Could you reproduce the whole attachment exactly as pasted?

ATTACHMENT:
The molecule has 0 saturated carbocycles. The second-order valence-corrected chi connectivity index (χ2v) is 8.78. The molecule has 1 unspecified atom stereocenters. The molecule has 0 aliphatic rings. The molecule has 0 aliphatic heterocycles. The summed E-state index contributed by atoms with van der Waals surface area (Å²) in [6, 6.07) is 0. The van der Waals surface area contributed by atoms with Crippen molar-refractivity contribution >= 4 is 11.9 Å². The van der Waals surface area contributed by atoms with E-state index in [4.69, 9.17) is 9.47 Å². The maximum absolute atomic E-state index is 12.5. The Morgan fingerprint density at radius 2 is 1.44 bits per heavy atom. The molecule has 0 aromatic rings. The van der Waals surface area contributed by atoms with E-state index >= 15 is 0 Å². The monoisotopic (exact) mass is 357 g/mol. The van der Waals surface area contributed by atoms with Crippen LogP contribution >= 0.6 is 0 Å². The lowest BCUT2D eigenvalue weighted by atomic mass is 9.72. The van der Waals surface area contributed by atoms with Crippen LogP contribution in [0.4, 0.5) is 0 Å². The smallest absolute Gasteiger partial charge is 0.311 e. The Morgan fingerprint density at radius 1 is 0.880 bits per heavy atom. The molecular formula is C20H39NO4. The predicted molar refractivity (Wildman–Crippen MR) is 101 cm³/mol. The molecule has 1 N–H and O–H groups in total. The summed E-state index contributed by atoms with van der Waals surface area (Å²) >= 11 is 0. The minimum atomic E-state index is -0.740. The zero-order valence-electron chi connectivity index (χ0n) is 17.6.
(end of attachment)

The molecule has 0 saturated carbocycles. The second-order valence-corrected chi connectivity index (χ2v) is 8.78. The molecule has 1 unspecified atom stereocenters. The molecule has 0 aliphatic rings. The molecule has 0 aliphatic heterocycles. The summed E-state index contributed by atoms with van der Waals surface area (Å²) in [6, 6.07) is 0. The van der Waals surface area contributed by atoms with Crippen molar-refractivity contribution >= 4 is 11.9 Å². The van der Waals surface area contributed by atoms with E-state index in [4.69, 9.17) is 9.47 Å². The maximum absolute atomic E-state index is 12.5. The Morgan fingerprint density at radius 2 is 1.44 bits per heavy atom. The molecule has 0 aromatic rings. The van der Waals surface area contributed by atoms with E-state index >= 15 is 0 Å². The monoisotopic (exact) mass is 357 g/mol. The van der Waals surface area contributed by atoms with Crippen LogP contribution >= 0.6 is 0 Å². The lowest BCUT2D eigenvalue weighted by atomic mass is 9.72. The van der Waals surface area contributed by atoms with Crippen LogP contribution in [0.4, 0.5) is 0 Å². The smallest absolute Gasteiger partial charge is 0.311 e. The Morgan fingerprint density at radius 1 is 0.880 bits per heavy atom. The molecular formula is C20H39NO4. The predicted molar refractivity (Wildman–Crippen MR) is 101 cm³/mol. The molecule has 1 N–H and O–H groups in total. The summed E-state index contributed by atoms with van der Waals surface area (Å²) >= 11 is 0. The minimum atomic E-state index is -0.740. The zero-order valence-electron chi connectivity index (χ0n) is 17.6.